Antidepressants differentially affect expression of complexin I and II RNA in rat hippocampus

Zink, M., Rapp, S., Gebicke-Haerter, P. J., Henn, F. A., Thome, J. (September 2005) Antidepressants differentially affect expression of complexin I and II RNA in rat hippocampus. Psychopharmacology (Berl), 181 (3). pp. 560-5. ISSN 0033-3158 (Print)0033-3158 (Linking)

URL: http://www.ncbi.nlm.nih.gov/pubmed/15983795
DOI: 10.1007/s00213-005-0017-4

Abstract

Disturbance of synaptic transmission is currently viewed as an important pathophysiological mechanism and therapeutic target of mood disorders. Amongst other lines of evidence this theory is based on human post-mortem investigations showing differential expression of complexins. In order to discriminate between molecular correlates of the disease itself and effects of psychotropic drugs given to patients, we performed an animal trial using subchronic antidepressant treatment. Cohorts of adult male Sprague-Dawley rats were treated over a period of 14 days with intraperitoneal injections of either saline (0.9%, n=8), desipramine (15 mg/kg, n=7), fluoxetine (10 mg/kg, n=8), or tranylcypromine (10 mg/kg, n=5). Brain slices were used for in situ hybridizations with 35S labelled RNA probes of the genes complexin I, complexin II and syntaxin 1 A, the SNARE complex protein interacting with the complexins, and assessed semi-quantitatively for region-specific expression levels. Expression of complexin I was induced only in habenular nuclei after treatment with fluoxetine. In contrast, complexin II was significantly induced by desipramine and tranylcypromine, but not fluoxetine, in several brain regions. All treatment groups, but most significantly fluoxetine-treated animals, showed higher expression levels of syntaxin 1A. Antidepressants differentially affect expression levels of complexin I and more prominently complexin II and syntaxin 1A. The induction of complexin II and syntaxin 1A might strengthen the synaptic transmission at axo-dendritic or axo-axonal synapses. Previous post-mortem findings reporting on downregulation of complexins cannot be explained as mere effects of psychotropic drug treatment.

Item Type: Paper
Uncontrolled Keywords: Adaptor Proteins, Vesicular Transport Animals Antidepressive Agents/ pharmacology Brain Mapping Desipramine/pharmacology Fluoxetine/pharmacology Gene Expression/drug effects Hippocampus/ drug effects/metabolism Injections, Intraperitoneal Male Nerve Tissue Proteins/ genetics RNA, Messenger/ genetics Rats Rats, Sprague-Dawley Syntaxin 1/genetics Transcription, Genetic/drug effects Tranylcypromine/pharmacology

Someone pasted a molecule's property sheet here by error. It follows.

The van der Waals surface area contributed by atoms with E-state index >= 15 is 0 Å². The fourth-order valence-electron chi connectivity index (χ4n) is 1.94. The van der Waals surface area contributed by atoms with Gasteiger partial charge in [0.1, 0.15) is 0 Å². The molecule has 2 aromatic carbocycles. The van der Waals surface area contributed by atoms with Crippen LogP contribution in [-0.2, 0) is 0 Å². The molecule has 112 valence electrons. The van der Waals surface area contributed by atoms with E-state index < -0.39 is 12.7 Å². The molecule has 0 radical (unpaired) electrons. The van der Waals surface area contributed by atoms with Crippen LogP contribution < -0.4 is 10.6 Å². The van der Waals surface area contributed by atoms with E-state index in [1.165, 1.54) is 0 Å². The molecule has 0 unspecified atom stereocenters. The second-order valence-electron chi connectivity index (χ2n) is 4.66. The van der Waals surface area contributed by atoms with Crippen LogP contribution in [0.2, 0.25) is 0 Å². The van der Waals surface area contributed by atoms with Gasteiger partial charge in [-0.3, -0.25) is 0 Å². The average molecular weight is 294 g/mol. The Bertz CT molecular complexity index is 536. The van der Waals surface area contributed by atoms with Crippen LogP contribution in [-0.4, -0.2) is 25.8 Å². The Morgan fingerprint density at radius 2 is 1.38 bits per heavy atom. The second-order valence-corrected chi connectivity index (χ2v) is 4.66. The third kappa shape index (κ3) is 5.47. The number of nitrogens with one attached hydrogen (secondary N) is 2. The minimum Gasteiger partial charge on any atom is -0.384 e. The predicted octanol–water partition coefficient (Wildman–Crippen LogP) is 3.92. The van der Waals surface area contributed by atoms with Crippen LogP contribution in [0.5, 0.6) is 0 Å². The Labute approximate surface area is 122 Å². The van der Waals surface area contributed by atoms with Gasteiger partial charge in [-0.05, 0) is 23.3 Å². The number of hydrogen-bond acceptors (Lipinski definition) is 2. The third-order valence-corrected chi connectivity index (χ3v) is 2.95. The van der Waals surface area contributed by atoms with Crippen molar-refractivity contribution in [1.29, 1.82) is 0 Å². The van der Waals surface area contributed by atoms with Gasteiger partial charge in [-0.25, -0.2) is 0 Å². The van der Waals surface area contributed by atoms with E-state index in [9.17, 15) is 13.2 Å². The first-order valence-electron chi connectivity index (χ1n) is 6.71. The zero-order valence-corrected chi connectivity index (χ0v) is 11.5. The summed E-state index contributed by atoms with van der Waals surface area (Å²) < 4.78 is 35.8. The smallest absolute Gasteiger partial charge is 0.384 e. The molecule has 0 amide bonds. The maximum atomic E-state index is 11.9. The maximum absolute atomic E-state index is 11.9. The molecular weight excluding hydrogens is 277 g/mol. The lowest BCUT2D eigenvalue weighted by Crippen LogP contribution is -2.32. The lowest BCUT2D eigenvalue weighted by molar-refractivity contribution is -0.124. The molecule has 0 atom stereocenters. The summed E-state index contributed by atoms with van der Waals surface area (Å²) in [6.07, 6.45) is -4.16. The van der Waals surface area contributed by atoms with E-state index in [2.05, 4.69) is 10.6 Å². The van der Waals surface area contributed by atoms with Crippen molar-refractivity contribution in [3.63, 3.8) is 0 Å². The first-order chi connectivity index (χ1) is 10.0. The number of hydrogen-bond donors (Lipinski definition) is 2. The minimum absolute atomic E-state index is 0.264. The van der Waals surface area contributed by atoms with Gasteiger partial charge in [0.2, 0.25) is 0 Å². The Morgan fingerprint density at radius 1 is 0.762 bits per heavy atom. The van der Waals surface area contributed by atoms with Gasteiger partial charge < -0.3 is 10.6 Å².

Subjects: bioinformatics > genomics and proteomics > genetics & nucleic acid processing > DNA, RNA structure, function, modification
diseases & disorders
bioinformatics > genomics and proteomics > genetics & nucleic acid processing
bioinformatics > genomics and proteomics
diseases & disorders > mental disorders
diseases & disorders > mental disorders > mood disorders
bioinformatics > genomics and proteomics > genetics & nucleic acid processing > DNA, RNA structure, function, modification > RNA expression
diseases & disorders > mental disorders > mood disorders > depression
organs, tissues, organelles, cell types and functions > tissues types and functions > hippocampus
organs, tissues, organelles, cell types and functions
organs, tissues, organelles, cell types and functions > tissues types and functions
CSHL Authors:
Communities: CSHL labs > Henn lab
Depositing User: Matt Covey
Date: September 2005
Date Deposited: 01 Mar 2013 22:14
Last Modified: 01 Mar 2013 22:14
Related URLs:
URI: http://repository.cshl.edu/id/eprint/27663

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